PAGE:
Monday, August 29, 2005

No creature on this earth is more prone to the search for signs and portents than the Christian strayed into agnostic doubt. A childhood's training to the search of the natural world for the traces of the divine and a lifetime's frustrated failure only hones the desire for evidence of the hand of God in nature's affair. This is why Intelligent Design often has friends in strange quarters, and why monstrous events breed wishful thinking as an application of poorly stored manure breeds flies - that is, like the plagues of Egypt.

New Orleans has a history of wickedness. She was a great slaver's entrepot, and a haven for pirates, and a home for famous whores. She was Babylon, and Sodom, and Gomorrah. Her centuries-long survival on the hurricane coast, increasingly exposed and vulnerable with each new grain of silt dropped by the heavy-laden and unnatural Mississippi, preserved in its precarious bed solely for the benefit of the wicked old port, has been a sort of secular miracle. Her continued existence is an argument for a God that loves mankind, even a fallen and savage mankind like that of the city of New Orleans. It is also a strong argument against the sort of vengeful, bitter god of justice and wrath who destroys evil cities and brutally enforces a communal law of shared guilt.

But just as every city is both Gomorrah and Jerusalem, New Orleans is also a city of believers, full of the faithful and innocents. Many of them, poor beyond escape, patiently lined up beside the Superdome, home of the Saints, their last sanctuary, a citadel, the highest ground the city has to offer. What does the sins of history have to do with a woman trying to save her family? She could get out, herself, but she stays with members of her family who could not. She says she has put her life in God's hand, and states for the record that if she should die, it is God's will. Ten honest men such as she, and how could God drown even such a city as New Orleans? On Bourbon Street, the fools party on as the stormclouds appear.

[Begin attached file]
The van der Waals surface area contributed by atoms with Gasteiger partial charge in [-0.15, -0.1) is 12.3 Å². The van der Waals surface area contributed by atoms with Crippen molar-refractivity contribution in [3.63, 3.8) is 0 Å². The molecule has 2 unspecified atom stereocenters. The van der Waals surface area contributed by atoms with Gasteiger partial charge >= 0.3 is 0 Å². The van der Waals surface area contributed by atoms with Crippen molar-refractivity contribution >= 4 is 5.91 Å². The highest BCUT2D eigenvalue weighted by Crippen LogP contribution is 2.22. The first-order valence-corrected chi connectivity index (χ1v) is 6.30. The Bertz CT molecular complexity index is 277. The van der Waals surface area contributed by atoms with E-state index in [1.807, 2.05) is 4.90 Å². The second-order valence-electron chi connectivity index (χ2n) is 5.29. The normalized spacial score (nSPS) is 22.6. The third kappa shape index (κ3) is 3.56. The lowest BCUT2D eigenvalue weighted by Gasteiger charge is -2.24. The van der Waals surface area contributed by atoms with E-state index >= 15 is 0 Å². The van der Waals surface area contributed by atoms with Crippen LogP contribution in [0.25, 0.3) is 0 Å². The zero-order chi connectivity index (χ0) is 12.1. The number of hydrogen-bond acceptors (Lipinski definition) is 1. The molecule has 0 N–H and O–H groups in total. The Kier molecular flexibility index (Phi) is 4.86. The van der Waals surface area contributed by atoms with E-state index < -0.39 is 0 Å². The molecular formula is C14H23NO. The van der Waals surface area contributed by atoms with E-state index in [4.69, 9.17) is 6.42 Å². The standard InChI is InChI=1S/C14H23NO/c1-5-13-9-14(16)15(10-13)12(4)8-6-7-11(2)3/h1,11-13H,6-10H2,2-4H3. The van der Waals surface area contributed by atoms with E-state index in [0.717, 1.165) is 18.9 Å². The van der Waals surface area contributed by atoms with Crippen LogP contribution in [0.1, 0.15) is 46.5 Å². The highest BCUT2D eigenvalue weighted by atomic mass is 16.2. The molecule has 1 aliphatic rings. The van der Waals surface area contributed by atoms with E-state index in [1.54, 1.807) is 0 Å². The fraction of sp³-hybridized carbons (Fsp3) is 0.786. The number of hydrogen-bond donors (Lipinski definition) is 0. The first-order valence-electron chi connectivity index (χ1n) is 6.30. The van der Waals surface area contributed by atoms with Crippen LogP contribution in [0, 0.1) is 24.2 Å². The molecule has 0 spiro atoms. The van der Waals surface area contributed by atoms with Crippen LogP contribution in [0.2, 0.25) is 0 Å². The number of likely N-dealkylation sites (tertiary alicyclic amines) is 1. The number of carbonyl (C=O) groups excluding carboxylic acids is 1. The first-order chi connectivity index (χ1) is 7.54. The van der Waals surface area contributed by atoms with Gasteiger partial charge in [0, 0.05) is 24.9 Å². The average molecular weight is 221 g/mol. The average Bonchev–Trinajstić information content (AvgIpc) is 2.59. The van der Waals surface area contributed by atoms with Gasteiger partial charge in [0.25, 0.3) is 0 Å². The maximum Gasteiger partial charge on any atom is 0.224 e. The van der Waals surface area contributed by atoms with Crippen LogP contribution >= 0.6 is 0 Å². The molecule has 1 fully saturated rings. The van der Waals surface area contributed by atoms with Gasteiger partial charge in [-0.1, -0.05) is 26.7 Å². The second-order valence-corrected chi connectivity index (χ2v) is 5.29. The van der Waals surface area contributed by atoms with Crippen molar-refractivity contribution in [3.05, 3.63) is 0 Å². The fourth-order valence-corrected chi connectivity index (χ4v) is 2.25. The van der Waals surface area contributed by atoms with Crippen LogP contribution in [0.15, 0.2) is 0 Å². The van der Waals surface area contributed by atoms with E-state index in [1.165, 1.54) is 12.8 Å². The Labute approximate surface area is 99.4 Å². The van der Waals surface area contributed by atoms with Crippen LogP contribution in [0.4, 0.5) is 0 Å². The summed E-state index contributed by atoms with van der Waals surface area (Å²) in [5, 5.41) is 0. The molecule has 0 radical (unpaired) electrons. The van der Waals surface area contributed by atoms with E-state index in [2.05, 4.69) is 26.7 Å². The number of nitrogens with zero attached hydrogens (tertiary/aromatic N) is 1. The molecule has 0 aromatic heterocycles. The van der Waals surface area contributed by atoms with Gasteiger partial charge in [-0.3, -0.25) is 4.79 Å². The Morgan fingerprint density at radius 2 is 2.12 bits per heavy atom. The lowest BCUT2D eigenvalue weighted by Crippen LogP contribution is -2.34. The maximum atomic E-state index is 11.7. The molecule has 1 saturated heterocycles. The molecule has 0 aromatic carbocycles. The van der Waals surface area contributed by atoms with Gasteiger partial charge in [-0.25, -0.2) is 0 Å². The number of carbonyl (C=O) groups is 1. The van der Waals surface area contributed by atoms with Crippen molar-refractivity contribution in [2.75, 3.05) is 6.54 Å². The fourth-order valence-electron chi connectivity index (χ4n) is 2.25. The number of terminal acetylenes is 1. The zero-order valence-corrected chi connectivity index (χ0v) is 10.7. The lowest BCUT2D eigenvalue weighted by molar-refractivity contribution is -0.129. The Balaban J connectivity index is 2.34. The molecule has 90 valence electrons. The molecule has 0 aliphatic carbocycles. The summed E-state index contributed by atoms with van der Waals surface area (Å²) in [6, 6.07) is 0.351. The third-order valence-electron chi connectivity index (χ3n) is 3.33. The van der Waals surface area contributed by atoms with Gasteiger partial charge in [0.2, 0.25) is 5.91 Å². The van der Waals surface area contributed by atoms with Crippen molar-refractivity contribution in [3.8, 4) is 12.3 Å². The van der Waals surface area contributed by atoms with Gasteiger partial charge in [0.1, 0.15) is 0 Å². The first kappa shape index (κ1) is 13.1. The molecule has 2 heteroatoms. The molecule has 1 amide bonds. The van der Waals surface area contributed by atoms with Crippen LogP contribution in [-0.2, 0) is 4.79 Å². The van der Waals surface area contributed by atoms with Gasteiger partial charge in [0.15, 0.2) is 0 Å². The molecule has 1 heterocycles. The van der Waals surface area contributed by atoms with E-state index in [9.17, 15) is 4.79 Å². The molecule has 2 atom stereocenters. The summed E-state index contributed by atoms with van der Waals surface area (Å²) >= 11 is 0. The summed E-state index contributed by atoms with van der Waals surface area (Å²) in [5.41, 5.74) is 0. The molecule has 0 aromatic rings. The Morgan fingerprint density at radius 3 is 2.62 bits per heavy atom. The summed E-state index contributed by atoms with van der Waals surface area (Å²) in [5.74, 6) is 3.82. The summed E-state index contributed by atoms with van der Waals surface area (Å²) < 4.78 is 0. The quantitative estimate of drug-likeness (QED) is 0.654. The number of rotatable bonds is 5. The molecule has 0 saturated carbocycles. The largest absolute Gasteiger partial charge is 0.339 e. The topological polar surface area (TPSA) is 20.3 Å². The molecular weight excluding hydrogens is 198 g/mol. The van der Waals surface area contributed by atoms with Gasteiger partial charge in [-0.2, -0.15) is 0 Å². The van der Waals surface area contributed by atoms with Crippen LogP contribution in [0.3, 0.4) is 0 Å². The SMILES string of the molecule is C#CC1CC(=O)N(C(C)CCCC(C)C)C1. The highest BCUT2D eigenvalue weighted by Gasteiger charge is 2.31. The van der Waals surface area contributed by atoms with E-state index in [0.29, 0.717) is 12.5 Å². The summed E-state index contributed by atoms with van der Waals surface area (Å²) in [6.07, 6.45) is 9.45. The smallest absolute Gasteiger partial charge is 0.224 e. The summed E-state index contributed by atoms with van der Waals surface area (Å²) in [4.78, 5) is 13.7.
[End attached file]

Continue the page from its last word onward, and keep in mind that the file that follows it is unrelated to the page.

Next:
Joe Bastardi wailed all yesterday long, Centre County's own Jeremiah, crying Israel! O Israel! I could not see how the city could survive the storm, which would roll over her walls, smash in her levees, and sweep the hungry sea through her streets.

The morning has brought a thick fog through which I cannot see. The natural expectation is a disaster of biblical proportions. There are a hundred thousands trapped in an exposed city, and it is hard to see how the winds will not smash in the windows of their towers, how the waters will not rush over their walls and wash their elevated dead in a choleratic soup of past pestilences returned.

But the hurricane has weakened, inexplicably. She has shifted, eastwards - attracted, perhaps, by the new-born sins of the Mississippi casino coast? Will it be enough to spare the walls of the city? They say she could have withstood a Cat 3. It's now going to be a Cat 4. If New Orleans survives this, I cannot but say that it would shake my faith in doubt.

I sit in the fog, waiting for miracles.

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